• GPL requires you make your chances available under the GPL license while MIT makes almost no requirements.
    • []

      Of course Google it your self next time.

    • My sarcasm tag did not get passed on!
    • by swv3752 ( 187722 )

      MIT allows one to take your code and do what they will, including wrapping it up in a proprietary license. GPL requires that if one takes code, makes changes and distributes, they need to make the sourceof thsoe changes available to those they distribute the compiled or source code to. An example of taking MIT licensed code is what Microsoft did with BSD networking code and kerberos. The changes Microsoft did to BSd to make it work in Windows are lost to the community, including any potential bug fixes a

      • What is the essential difference(s) b/w MITL and BSDL?
        • by dalias ( 1978986 )
          If you're talking about modern BSD licenses, basically there's no difference but the wording. Some older BSD licenses were mildly more restrictive, most notably the ones with the advertising clause that technically conflicts with the GPL.
    • glibc is LGPL, so you can dynamically link to it if you don't want your app to be GPL'd.

  • by paulpach ( 798828 ) on Thursday March 20, 2014 @11:02AM (#46534387)
    Here is a link to the comparison chart [] mentioned in the description.
  • Forking the Linux userland yet again should have some serious motivations behind it. I can't find them neither in the benchmarks nor in the feature comparisons provided here.
    • by dalias ( 1978986 ) on Thursday March 20, 2014 @12:10PM (#46535165)
      If you don't want to switch, that's fine. You're still getting the benefits of musl, because competition has driven the glibc developers to fix, or at least study how to fix, a number of longstanding bugs in glibc.
      • The libc is not a library like all the others. Proposing a binary- and source- incompatible replacement for glibc, as is being done here, means to partition the Linux userspace, both binaries and source code, into two isolated subsystems. Something that we are already suffering with Android. This is not a benefit, this is a damage for the Linux community as a whole, and it will hurt me even if I don't want to switch. Casual PC users already run into enough problems when switching to Linux; asking them to ch
        • by Anonymous Coward

          You get your binaries from distributions anyway and with musl your closed source bits can just statically link safely libc and live happy and isolated.

          • You get your binaries from distributions anyway

            No, I get binaries from wherever I want and it works.

            and with musl your closed source bits can just statically link safely libc and live happy and isolated.

            I can't live happily without shared libraries. They were invented for good reasons tens of years ago and have been used extensively ever since. Think about the "bloat" of statically linked executables and the fact that they don't get updates of the linked-in library code (including security fixes).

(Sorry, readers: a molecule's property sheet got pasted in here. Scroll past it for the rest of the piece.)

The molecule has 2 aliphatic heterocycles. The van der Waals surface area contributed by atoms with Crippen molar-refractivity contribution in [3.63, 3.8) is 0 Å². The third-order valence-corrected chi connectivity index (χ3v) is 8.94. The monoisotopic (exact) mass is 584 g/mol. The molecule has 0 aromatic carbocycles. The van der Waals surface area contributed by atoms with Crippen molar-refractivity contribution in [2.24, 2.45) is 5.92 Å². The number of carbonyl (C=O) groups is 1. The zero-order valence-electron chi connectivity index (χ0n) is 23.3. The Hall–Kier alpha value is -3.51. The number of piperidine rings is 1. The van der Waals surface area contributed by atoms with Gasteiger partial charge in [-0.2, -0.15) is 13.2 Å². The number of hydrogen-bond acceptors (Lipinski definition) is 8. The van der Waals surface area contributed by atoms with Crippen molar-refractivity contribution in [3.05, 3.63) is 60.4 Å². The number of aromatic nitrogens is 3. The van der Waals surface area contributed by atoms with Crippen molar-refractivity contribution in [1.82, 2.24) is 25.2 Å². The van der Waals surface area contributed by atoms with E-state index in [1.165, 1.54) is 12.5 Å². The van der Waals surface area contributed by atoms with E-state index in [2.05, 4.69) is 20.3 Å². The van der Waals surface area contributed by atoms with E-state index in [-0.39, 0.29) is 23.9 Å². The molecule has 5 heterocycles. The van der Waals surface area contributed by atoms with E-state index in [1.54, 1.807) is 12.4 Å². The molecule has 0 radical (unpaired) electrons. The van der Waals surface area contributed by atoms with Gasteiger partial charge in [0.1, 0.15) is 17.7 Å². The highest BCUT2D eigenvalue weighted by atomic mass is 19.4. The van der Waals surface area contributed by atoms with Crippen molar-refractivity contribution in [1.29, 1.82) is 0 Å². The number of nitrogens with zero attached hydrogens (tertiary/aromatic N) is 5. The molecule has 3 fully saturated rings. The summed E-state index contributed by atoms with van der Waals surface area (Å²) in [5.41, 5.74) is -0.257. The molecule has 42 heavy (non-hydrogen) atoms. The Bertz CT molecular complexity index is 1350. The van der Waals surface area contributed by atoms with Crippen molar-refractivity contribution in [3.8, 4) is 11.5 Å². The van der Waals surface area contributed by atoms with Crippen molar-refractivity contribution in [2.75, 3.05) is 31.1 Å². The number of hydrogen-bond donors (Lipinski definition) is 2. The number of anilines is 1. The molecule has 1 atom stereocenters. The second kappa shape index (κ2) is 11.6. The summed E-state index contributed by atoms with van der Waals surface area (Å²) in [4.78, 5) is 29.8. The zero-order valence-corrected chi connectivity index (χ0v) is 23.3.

• by Anonymous Coward

    The compare page is missing the only other entry I wanted to see.... and that is, BSD libc. This is widely used by QNX (Blackberry) and probably all kinds of other vendors. I image Apple has their own fork.

    The others aren't comparable because they're copylefted, so cannot be used everywhere like musl and BSD libc can.

    • by epyT-R ( 613989 )

      Well they can, but if the vendor distributes a modified version of glibc, they have to release the patches they made to it. I really don't see what the big deal is as there's no reason to hide secret bits in the libc. The proprietary magic is all in the custom programs running on top of it.

    • by psmears ( 629712 )

      The compare page is missing the only other entry I wanted to see.... and that is, BSD libc. This is widely used by QNX

      No, QNX has its own libc - the microkernel architecture means the system call interactions work substantially differently from traditional Unix/Linux/etc.

  • I wonder how small Musl is in comparison to Bionic which is really, really small.
    • by dalias ( 1978986 )

      I really want to add a Bionic comparison, but in order to be comparing apples with apples (or non-apples with non-apples, pardon the pun) we need an x86 build of Bionic, or need to re-do all the other libcs' figures for arm. I've been looking for a way to build Bionic outside of the Android build system and use it on non-Android systems, and the gentoobionic repository at [] looked promising, but I couldn't get it to work. It also may be much larger than the official Bionic.

    • also klibc and newlib could be interesting. Newlib especially since it is used for its portability and to make experimental OSes, klibc for being extremely small and minimal

We can found no scientific discipline, nor a healthy profession on the technical mistakes of the Department of Defense and IBM. -- Edsger Dijkstra